In November, TEDxPhilly
brought together some of our city's brightest
urbanists and performers for a day full of urban inspiration and ideas about The City
. As promised, I'm sharing some of my favorite talks here on Eyes on the Street. First was Diana Lind on urban highway removal. Next up, Temple University's Center for Design + Innovation
director, Youngjin Yoo
on seeing the city as computing platform.
To Yoo, our creativity is being matched by technological innovation, and we need to use that power for good to improve our cities. Why cities? Because they're increasingly where the world population lives, but also because they are the "most exciting, complex, most amazing, compelling human-made objects."
Cities are layered, complex, connective, and brimming with data, and we should literally see cities as urban information architecture. "We should actually think of city as a computer, not as a metaphor, but actually as a computer system," Yoo said. "We are in fact, whether you like it or not, a part of a big computer system. As you move, as you use your computers, you are creating data. And we can actually harness it and use it for good purpose."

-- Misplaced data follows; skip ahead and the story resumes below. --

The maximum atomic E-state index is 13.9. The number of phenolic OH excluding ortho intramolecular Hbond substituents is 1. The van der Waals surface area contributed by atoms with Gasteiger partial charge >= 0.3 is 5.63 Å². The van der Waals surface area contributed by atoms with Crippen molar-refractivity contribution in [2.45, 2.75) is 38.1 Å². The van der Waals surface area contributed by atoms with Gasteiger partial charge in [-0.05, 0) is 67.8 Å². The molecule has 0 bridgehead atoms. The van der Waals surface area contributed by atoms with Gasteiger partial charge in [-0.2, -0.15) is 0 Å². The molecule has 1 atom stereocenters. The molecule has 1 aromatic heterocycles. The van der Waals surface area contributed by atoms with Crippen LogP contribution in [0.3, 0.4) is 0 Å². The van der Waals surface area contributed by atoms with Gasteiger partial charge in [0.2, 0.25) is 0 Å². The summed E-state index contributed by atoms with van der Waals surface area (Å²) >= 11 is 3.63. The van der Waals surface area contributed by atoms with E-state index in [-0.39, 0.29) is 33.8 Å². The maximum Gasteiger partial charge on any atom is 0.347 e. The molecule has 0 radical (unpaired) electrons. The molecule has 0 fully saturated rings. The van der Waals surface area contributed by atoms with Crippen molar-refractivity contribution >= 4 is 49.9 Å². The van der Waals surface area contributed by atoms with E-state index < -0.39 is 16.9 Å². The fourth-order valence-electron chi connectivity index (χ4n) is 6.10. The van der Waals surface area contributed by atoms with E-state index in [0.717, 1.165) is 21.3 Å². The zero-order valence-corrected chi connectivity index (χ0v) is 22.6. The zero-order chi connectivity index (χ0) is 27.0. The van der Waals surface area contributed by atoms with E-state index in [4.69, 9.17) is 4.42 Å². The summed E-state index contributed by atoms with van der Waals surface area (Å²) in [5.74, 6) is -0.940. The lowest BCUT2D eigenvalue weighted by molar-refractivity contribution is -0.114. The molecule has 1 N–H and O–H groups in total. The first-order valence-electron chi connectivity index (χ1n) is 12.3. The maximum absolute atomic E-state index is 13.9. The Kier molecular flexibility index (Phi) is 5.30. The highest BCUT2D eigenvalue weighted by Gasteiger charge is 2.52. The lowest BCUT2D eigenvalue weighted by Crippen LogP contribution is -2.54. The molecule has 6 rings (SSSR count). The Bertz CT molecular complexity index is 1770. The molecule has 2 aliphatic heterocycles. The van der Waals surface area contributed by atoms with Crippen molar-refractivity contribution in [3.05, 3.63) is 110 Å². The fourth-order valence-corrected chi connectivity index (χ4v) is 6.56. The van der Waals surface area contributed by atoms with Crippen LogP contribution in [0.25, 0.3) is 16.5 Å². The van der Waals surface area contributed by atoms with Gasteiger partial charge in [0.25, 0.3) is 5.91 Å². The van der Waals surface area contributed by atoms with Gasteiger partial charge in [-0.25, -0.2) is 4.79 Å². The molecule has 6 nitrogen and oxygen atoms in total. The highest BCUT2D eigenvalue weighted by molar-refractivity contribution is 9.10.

With the right tools, the data generated and gathered in our buildings, cars, and phones can help improve the quality of urban life. And Yoo looks forward to seeing inclusive, generative design processes that connect the expertise of people who experience urban problems with the technological resources to help solve them. He is currently working on that very issue as head of Temple's new Urban Apps and Maps Studio, which is geared at using technology to drive urban digital entrepreneurship.